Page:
Meet Apish Tshetsha, Cape Town

Meet Apish Tshetsha, Cape Town

Posted by Mami Wata on April 23, 2020

Apish is well known in the Cape Town surf scene. He leads the Waves for Change program in Masiphumelele, as both a coach and a facilitator and regularly models for Mami Wata. To make ends meet he's been running a very successful surf tour for Airbnb Experiences. A lucrative side hustle that helps him close the loop each month, that the Coronavirus lockdown has basically obliterated, leaving him high and dry.

Which is why we're supporting him through The Elbow Project. We checked in with Apish, currently locked down in Masi, to find out more about him, his approach to surf, and how he's dealing with the crisis. 

Mami Wata: Where are you from and how did you get into surfing?

Apish Tshetsha: I’m from Masiphumelele township that’s in Fish Hoek, 36 kilometers away from Cape Town. I met Tim Conibear in Masi Township and he invited me for a surf lesson.

Tell us about your surfing, your style and what surfing means to you?

I’m a goofy foot, I’m more of a soul surfer. I surf for enjoyment, it’s therapeutic and surfing, for me, surfing means freedom of thought.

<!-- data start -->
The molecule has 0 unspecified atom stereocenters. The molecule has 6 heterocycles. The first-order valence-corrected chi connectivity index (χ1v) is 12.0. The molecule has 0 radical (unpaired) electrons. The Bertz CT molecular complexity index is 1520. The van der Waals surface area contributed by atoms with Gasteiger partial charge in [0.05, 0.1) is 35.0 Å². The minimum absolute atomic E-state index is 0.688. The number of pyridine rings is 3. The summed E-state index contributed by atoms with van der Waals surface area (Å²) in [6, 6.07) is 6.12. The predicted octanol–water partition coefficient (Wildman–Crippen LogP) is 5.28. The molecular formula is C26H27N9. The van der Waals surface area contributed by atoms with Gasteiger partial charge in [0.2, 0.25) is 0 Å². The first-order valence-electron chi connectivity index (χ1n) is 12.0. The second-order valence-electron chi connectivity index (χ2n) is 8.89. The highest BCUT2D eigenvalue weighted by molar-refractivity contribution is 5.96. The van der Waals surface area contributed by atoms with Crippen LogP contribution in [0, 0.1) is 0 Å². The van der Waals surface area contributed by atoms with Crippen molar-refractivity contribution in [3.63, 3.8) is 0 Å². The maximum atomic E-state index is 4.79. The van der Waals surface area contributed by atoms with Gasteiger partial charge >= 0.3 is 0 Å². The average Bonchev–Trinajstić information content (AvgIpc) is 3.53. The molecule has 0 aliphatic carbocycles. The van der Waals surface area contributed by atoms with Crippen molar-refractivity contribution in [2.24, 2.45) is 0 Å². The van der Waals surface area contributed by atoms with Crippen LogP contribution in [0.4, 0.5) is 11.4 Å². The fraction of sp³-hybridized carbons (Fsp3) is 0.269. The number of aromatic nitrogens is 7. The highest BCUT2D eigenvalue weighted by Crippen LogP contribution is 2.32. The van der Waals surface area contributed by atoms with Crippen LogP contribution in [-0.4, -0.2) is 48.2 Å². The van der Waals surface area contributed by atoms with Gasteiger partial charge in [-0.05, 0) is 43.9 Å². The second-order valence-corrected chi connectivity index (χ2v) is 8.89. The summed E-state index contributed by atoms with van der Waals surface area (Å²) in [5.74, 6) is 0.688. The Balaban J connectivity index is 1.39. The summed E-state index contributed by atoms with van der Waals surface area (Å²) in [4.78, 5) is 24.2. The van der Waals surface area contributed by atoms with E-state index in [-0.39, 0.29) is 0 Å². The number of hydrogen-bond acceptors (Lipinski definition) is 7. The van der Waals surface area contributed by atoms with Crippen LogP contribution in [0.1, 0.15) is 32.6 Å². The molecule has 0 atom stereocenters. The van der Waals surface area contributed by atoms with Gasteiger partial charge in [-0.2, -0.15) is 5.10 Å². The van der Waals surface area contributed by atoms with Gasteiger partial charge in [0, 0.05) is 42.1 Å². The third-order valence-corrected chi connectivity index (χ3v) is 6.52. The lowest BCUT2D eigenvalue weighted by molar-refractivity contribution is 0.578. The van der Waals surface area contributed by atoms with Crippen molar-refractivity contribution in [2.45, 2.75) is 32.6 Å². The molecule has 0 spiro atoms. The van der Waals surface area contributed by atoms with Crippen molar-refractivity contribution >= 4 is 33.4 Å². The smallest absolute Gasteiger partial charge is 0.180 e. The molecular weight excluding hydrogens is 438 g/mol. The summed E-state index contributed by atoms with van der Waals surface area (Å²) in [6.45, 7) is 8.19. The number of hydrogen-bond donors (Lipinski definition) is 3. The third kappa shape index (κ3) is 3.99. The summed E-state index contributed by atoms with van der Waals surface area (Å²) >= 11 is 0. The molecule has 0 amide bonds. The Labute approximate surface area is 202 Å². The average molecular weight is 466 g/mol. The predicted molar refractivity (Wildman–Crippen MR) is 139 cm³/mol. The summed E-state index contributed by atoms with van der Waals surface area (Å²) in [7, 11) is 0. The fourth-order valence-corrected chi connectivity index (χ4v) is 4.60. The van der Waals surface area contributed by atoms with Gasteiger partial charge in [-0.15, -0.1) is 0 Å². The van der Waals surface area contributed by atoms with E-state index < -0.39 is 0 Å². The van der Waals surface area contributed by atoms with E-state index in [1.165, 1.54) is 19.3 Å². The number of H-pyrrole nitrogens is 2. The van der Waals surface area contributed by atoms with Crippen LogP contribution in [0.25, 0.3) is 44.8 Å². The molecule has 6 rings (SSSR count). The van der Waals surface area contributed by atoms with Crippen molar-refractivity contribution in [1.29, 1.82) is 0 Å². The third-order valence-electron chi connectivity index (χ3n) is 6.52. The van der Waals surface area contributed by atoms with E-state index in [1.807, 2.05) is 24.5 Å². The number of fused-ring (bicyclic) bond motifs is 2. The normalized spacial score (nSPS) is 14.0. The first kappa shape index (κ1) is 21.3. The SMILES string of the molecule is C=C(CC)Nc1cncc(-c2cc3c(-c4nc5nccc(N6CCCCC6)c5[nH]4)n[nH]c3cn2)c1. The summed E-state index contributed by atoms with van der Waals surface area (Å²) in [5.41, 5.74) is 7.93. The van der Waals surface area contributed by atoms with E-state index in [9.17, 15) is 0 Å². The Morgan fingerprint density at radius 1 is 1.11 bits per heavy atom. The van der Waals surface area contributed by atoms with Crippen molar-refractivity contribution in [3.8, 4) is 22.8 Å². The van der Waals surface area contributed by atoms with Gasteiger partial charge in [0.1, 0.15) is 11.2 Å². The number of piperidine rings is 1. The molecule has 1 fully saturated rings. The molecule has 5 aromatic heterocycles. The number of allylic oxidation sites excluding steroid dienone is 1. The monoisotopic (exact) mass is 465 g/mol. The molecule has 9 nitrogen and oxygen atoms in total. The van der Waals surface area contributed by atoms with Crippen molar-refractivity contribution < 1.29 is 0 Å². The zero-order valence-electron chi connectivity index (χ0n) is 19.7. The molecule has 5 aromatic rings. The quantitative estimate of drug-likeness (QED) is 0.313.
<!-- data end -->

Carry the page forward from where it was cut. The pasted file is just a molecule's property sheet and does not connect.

You're a senior coach with Waves for Change? What do you do there? 

I train and mentor new coaches and also help with the surf club (our surf therapy graduates) and I’m also a Child Protection Officer. 

What do you like most about working at Waves for Change? 

It’s the inclusion regarding gender, race, and differences.  

Can you describe the Masiphumelele surfing community? How are they surviving under Corona?

It’s still a growing community, with young passionate surfers. It’s very chaotic at the moment, some people obey the regulations but some are panicking, as they hustle for food.  

How did you come up with the idea to start the Airbnb Experiences tours?

I was approached by Velma Corcoran who works for Airbnb and asked to put the experience together.

What do you do with people on the tours? What’s the itinerary?

We start with a surf lesson in Muizenberg and then drive to Masiphumelele Township for a tour and lunch (Xhosa traditional food) and then visit my place to see how people live in a township. 

Who are your clients?

People from all over the world, but mostly Europe and the US.

How are you dealing with the lockdown? 

It’s really frustrating but I’m staying at home, working from home through calls, email and we are running our surf therapy coaching sessions online now, which gives us a great chance to connect with our participants and their parents. 

What changes would you like to see after the Coronavirus?

More budget to aid social development that focuses on mental health issues and job creation, especially for the youth. 

Words: Andy Davis

Photographs: Ricardo Simal

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